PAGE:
On Friday night, as part of a “packed programme” of events, talks and workshops at Pick Me Up (the graphic arts fair at London’s Somerset House, now in its third year), I chaired a “Music x The Graphic Arts” panel discussion. Since the digital revolution of the 1980s, the music industry has undergone radical changes in formats, distribution, style and substance.

The panel: designer Malcolm Garrett (Buzzcocks, Duran Duran); critic (and Varoom editor) John O’Reilly; the prolific Kate Moross; and Tom Oldham (label boss at No Pain in Pop and Berserker, an online music/comics magazine).

Malcolm kicked off with his schoolboy Hawkwind obsession, which led him to Barney Bubbles. Highlighting the polarised nature of Britain’s tribal counter-cultures in the 1960s and 70s (naming IT and Oz magazines as “the birth of blogging”), he suggested that with Punk, “it all changed”. Later, in the 1980s, the zeitgeist was celebratory; the music industry sold lifestyles, with video and “merch” paramount, and the first sponsored tour was by Duran Duran, brought to you by Coca-Cola.
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Guest blogger; revisiting Pick Me Up (version one)

Pick Me Up: Contemporary Graphic Arts Fair
Somerset House, London WC1
24 April to 5 May 2014

Five years in and Pick Me Up is now a headline event in London’s creative calendar; undoubtedly it’s evolved and mutated, and much discussion has been generated about how it reflects and influences the graphic arts in London, the UK and beyond. But more of that later, when I visit this year’s PMU. Also, watch this space for an archival re-post of a PMU debate that I chaired in 2012, here.

Meanwhile, here’s guest blogger John O’Reilly, editor of Varoom, the magazine of the Association of Illustrators, with a long-form review of the very first Pick Me Up, back in 2010. I commissioned this for étapes magazine; it was published in “issue zero”, an experimental, white-cover experiment intended to rehearse the redesign/relaunch in the form of a quarterly “bookazine”. John explored the widest implications of PMU, as an expression of zeitgeist and as a reinvention of the exhibition/artfair.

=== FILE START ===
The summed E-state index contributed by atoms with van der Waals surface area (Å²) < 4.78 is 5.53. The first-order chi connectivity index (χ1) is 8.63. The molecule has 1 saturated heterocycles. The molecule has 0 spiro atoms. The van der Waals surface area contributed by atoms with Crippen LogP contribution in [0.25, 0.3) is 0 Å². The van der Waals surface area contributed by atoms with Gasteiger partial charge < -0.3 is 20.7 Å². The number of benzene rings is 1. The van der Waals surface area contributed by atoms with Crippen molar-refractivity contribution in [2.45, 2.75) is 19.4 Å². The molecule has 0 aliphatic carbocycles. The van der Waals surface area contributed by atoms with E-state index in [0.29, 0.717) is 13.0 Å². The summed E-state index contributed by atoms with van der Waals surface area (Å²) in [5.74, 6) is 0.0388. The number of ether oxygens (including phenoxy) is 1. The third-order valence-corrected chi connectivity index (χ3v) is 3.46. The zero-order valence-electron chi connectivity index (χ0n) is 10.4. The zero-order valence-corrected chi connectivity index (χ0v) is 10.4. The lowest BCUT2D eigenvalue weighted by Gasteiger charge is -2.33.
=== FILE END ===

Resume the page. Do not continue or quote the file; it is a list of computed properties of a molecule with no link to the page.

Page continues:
Nobrow’s nook, Pick Me Up, 2010

Nobrow’s nook, Pick Me Up, 2010

Peepshow Collective’s DIY installation, Pick Me Up, 2010

Peepshow Collective’s DIY installation, Pick Me Up, 2010

Photography: © Sylvain Deleu
Courtesy: Somerset House

Review of Pick Me Up 2010 by John O’Reilly
23 April to 3 May 2010

Two exhibitions bookend transition moments in recent British visual culture. Back in the late 1980s a young art student took over an empty building in London’s docklands and put on an exhibition that would shape the Art World over the next two decades. Born in a recession, Damien Hirst’s show, “Freeze”, introduced the general public to a type of brash, spectacular art, and over time these Young British Artists (YBAs) combined the two-fingered, anti-establishment sensibility of their roots with a growing awareness of big-budget, Art World thrills. It evolved into brash, boom-time art, and whereas artist Robert Patterson described the YBA tag as “a kind of licence to show tits and arse more than anything”, with this second exhibition, the invitation implied in the informality of “Pick Me Up”, of a cultural cheap date, is ideologically, temperamentally and aesthetically very different.